Legacy lives on

In the 1980s, when I brought my toolbox home for good, a 10-year-old car was considered close to the end of its life. Today, according to a report from Lang Marketing, the average age of a vehicle in the U.S. fleet is 12.5 years. The same report points out that the average age has been steadily increasing over the past decade. As cars become more reliable, and as economic pressure prompts people to hold on to them longer, this trend is expected to continue. With about 248 million vehicles registered, imagine the number of 20-year-old cars on the road today.

Having this many old cars on the road means many things to your business, but let’s focus on just two of them.

It’s always been a major challenge to both dealer and aftermarket techs to keep up with changing technology. Today, those changes are coming a lot faster, and they’re more radical too, not only in vehicles but also in tools. The aftermarket has always been quick to improvise tools and techniques that mimic or even improve upon the OEM tools, but sometimes there’s just no substitute for a factory scan tool. In fact, for any shop that expects to be in business just five years from now, the days of getting along without at least one factory scan tool are definitely numbered.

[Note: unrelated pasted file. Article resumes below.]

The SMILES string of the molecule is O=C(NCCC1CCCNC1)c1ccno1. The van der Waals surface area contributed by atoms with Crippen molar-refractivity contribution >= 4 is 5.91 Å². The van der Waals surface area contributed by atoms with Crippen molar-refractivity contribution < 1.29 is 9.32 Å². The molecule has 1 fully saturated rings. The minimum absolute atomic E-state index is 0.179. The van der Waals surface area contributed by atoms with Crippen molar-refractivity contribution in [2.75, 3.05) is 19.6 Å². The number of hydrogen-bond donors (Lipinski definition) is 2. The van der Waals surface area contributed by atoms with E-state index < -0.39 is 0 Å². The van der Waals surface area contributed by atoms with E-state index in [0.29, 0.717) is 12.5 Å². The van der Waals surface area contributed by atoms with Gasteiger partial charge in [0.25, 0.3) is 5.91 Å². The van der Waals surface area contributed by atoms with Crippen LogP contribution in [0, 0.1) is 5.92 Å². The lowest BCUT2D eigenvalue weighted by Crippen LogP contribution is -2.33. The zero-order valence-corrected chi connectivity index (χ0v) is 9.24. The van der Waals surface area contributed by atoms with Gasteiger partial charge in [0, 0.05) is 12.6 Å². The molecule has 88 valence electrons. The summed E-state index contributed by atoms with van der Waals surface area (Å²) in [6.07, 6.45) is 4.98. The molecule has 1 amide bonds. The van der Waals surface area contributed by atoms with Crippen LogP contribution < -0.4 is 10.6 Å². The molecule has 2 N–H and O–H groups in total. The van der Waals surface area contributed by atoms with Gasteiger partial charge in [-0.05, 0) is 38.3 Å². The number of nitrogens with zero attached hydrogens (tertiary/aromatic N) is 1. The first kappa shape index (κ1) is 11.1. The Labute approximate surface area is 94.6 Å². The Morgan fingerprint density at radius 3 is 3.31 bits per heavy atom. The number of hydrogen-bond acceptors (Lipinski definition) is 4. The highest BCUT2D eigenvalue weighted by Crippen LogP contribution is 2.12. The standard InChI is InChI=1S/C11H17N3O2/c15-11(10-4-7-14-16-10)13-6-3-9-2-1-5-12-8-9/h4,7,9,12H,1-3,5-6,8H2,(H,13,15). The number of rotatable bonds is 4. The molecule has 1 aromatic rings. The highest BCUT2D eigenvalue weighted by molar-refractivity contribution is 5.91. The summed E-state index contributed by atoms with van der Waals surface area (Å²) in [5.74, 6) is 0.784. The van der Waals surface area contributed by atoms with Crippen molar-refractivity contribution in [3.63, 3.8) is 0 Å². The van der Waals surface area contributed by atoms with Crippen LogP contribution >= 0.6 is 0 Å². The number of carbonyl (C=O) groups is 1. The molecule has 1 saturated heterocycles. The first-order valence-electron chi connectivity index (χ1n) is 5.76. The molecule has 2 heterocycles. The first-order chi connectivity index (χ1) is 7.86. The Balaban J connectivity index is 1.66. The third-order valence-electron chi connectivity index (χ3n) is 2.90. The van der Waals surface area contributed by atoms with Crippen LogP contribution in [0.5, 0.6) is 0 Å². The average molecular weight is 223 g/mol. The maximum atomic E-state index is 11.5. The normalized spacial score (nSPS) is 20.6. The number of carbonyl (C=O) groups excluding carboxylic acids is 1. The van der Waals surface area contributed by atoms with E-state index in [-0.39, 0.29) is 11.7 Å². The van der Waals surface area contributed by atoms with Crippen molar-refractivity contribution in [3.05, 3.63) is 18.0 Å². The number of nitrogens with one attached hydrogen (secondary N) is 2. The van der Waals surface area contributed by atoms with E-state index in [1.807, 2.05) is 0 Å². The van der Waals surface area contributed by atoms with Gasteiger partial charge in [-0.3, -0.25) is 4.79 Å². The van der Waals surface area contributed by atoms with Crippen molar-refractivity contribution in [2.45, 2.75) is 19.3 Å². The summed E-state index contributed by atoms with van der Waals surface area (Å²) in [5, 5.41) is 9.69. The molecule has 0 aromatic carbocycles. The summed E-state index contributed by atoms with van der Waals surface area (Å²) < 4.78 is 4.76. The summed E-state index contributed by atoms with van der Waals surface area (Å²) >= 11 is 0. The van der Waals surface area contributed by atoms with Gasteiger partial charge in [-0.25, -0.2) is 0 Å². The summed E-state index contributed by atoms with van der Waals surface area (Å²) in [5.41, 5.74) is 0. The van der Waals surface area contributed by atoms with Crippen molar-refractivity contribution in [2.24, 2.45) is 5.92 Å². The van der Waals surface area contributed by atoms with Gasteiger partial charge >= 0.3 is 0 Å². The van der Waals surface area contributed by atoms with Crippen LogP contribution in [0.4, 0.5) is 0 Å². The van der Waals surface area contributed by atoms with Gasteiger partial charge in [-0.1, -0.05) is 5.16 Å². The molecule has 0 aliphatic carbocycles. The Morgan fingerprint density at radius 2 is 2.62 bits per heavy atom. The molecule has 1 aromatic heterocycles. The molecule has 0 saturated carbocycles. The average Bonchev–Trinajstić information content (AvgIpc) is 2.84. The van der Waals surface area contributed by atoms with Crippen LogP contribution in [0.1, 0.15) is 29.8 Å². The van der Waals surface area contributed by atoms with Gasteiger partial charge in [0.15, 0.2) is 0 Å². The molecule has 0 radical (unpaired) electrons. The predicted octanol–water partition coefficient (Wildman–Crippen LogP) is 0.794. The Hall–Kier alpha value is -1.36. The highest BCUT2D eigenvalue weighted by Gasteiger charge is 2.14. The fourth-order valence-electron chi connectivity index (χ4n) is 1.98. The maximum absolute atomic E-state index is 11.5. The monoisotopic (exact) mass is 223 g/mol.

However, as the fleet continues to age, that same shop will still need today’s tools and techniques ten years from now. They may not be changing head gaskets or rebuilding 20-year-old transmissions, but it’s reasonable to think they’ll see an ’01 Civic that needs a timing belt or a master cylinder, and maybe some emissions repairs too.

Some things will remain constant even as technology changes. Hybrids and electric vehicles will still need tires, suspension and brake work, A/C repair, fluid services and many other repairs that are almost as old as the industry itself. And even though diagnostic tools are becoming more important and sophisticated, people who bought a Tech II way back when may still find it useful ten years from now.

So old tools and techniques, and “legacy” service information, will still be needed in the future. That’s the kind of thing that can make old techs seem like wizards.

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